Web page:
If you have read most of William Shakespeare’s works, you would know that one of the distinctive features of his writing is his use of functional shift. Also known as “zero derivation,” functional shift is a process of forming words by assigning an existing word to a different word class or syntactic category. For instance, in Act 3, Scene 6, of King Lear, Edgar comments: “He childed as I fathered.” Here, we can see that the nouns “child” and “father” have made a shift and became verbs. While some Grammar Nazis cannot abide the “verbing” of nouns and adjectives, an even greater number of English speakers believe that one of the best things about English is that we can use words so flexibly to better express ourselves and be easily understood. As a result, we can now see nouns like “butter,” “Google,” and “mail,” as well as adjectives like “clean,” “empty,” and “second” being used as verbs in everyday communication. So instead of saying “I sent you an e-mail,” you could say “I e-mailed you.” Isn’t that convenient?
Did you know that “edit” was actually formed from “editor”? This is an example of back-formation, which is the process of creating a new word by omitting actual or supposed affixes from an already existing one. W.F. Bolton, in his book A Living Language: The History and Structure of English, mentioned that back-formation continues to make a few contributions to language. For instance, “television” has given us “televise,” whereas “donation” has given us “donate.” In addition, the words “babysitter” and “stage manager” have provided us with “babysit” and “stage manage,” respectively. Some other examples of back-derivations may sound weird or even funny. In American English, “burgle” (which was back-formed from “burglar”) as well as “effuse,” “laze,” and “metamorphose” continue to have a jocular effect.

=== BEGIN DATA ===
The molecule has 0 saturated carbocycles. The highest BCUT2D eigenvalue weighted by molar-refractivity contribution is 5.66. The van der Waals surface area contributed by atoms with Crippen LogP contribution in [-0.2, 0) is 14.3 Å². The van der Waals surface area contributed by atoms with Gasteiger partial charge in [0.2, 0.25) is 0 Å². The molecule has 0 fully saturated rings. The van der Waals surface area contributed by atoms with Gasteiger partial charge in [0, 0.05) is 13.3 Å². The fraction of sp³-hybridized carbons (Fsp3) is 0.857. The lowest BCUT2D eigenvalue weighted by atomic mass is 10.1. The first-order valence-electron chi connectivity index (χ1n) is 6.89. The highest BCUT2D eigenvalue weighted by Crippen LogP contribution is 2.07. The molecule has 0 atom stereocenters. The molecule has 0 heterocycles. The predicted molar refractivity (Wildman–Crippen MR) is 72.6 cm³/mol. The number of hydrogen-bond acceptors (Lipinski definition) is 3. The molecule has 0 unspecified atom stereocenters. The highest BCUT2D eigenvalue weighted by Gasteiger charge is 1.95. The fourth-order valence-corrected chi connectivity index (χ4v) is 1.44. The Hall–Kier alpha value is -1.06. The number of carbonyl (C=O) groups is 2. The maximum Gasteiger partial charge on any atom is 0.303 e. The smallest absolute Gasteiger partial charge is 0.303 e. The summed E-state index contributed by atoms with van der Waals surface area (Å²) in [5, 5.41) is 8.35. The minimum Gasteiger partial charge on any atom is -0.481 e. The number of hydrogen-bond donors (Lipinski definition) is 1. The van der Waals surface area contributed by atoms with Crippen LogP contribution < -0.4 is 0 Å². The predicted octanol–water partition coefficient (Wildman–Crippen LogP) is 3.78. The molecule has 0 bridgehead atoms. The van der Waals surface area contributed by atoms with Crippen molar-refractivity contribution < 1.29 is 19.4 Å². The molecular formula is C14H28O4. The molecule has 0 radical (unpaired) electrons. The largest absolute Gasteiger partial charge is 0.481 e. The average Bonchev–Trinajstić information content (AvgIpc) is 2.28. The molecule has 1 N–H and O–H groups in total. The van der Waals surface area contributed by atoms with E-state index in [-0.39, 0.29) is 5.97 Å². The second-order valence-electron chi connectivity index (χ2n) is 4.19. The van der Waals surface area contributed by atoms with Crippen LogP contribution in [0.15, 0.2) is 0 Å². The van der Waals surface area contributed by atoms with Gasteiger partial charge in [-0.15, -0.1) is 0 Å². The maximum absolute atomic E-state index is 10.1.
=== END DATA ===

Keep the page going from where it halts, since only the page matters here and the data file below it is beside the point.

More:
Coming up with new English words is fun. In fact, many lexicographers encourage us to continue doing so for us to better convey our ideas and get our meanings across. Like, wow, that could make us word ninjas, right? However, we should keep in mind that we are still bound to follow English grammar rules. Some word formations can possibly make our sentences sound silly, clunky, or even ridiculous. Just remember—language is supposed to make expressing ourselves easier, not harder! That is why it is essential to seek professional editing services before having your works published. Lexcode Inc., an ISO 9001:2015–certified translation company located at the heart of Makati, Philippines, offers proofreading, copyediting, substantive editing, and style guide editing services. They have a pool of skilled editors who can check the accuracy of foreign words and eliminate awkward functional shifts in your written documents, may they be advertorials, essays, manuals, and whatnot. So what are you waiting for? Call +63-2-553-3861 or e-mail [email protected] now.